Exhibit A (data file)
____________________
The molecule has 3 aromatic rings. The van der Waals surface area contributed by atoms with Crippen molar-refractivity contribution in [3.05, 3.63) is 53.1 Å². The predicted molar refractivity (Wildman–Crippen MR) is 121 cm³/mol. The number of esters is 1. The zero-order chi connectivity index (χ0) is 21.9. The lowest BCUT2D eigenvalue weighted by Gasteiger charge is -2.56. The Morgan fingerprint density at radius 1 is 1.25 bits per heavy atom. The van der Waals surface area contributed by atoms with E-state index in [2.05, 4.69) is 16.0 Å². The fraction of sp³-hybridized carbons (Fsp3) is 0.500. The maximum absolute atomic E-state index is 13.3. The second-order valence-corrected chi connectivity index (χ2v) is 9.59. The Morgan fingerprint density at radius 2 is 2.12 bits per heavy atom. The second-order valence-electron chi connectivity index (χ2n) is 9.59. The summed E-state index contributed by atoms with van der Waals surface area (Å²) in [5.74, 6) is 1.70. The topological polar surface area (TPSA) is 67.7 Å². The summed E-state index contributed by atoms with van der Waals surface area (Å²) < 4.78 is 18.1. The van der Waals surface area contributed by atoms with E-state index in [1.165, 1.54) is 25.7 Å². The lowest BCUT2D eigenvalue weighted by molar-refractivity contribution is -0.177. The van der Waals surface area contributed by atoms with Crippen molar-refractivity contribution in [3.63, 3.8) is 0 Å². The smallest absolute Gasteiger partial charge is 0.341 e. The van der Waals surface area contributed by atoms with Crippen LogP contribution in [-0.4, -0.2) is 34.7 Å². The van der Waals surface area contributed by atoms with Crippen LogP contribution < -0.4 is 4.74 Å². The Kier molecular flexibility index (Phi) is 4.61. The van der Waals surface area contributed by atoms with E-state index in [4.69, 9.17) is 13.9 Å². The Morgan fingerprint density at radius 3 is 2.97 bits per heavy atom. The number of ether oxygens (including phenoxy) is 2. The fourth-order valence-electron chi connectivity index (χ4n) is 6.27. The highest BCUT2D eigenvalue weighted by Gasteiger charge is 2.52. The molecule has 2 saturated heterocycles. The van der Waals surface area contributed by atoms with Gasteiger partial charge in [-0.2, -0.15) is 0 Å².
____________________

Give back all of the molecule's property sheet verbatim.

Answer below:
The molecule has 3 aromatic rings. The van der Waals surface area contributed by atoms with Crippen molar-refractivity contribution in [3.05, 3.63) is 53.1 Å². The predicted molar refractivity (Wildman–Crippen MR) is 121 cm³/mol. The number of esters is 1. The zero-order chi connectivity index (χ0) is 21.9. The lowest BCUT2D eigenvalue weighted by Gasteiger charge is -2.56. The Morgan fingerprint density at radius 1 is 1.25 bits per heavy atom. The van der Waals surface area contributed by atoms with E-state index in [2.05, 4.69) is 16.0 Å². The fraction of sp³-hybridized carbons (Fsp3) is 0.500. The maximum absolute atomic E-state index is 13.3. The second-order valence-corrected chi connectivity index (χ2v) is 9.59. The Morgan fingerprint density at radius 2 is 2.12 bits per heavy atom. The second-order valence-electron chi connectivity index (χ2n) is 9.59. The summed E-state index contributed by atoms with van der Waals surface area (Å²) in [5.74, 6) is 1.70. The topological polar surface area (TPSA) is 67.7 Å². The summed E-state index contributed by atoms with van der Waals surface area (Å²) < 4.78 is 18.1. The van der Waals surface area contributed by atoms with E-state index in [1.165, 1.54) is 25.7 Å². The lowest BCUT2D eigenvalue weighted by molar-refractivity contribution is -0.177. The van der Waals surface area contributed by atoms with Crippen molar-refractivity contribution in [3.63, 3.8) is 0 Å². The smallest absolute Gasteiger partial charge is 0.341 e. The van der Waals surface area contributed by atoms with Crippen LogP contribution in [-0.4, -0.2) is 34.7 Å². The van der Waals surface area contributed by atoms with Crippen LogP contribution < -0.4 is 4.74 Å². The Kier molecular flexibility index (Phi) is 4.61. The van der Waals surface area contributed by atoms with E-state index in [4.69, 9.17) is 13.9 Å². The Morgan fingerprint density at radius 3 is 2.97 bits per heavy atom. The number of ether oxygens (including phenoxy) is 2. The fourth-order valence-electron chi connectivity index (χ4n) is 6.27. The highest BCUT2D eigenvalue weighted by Gasteiger charge is 2.52. The molecule has 2 saturated heterocycles. The van der Waals surface area contributed by atoms with Gasteiger partial charge in [-0.2, -0.15) is 0 Å².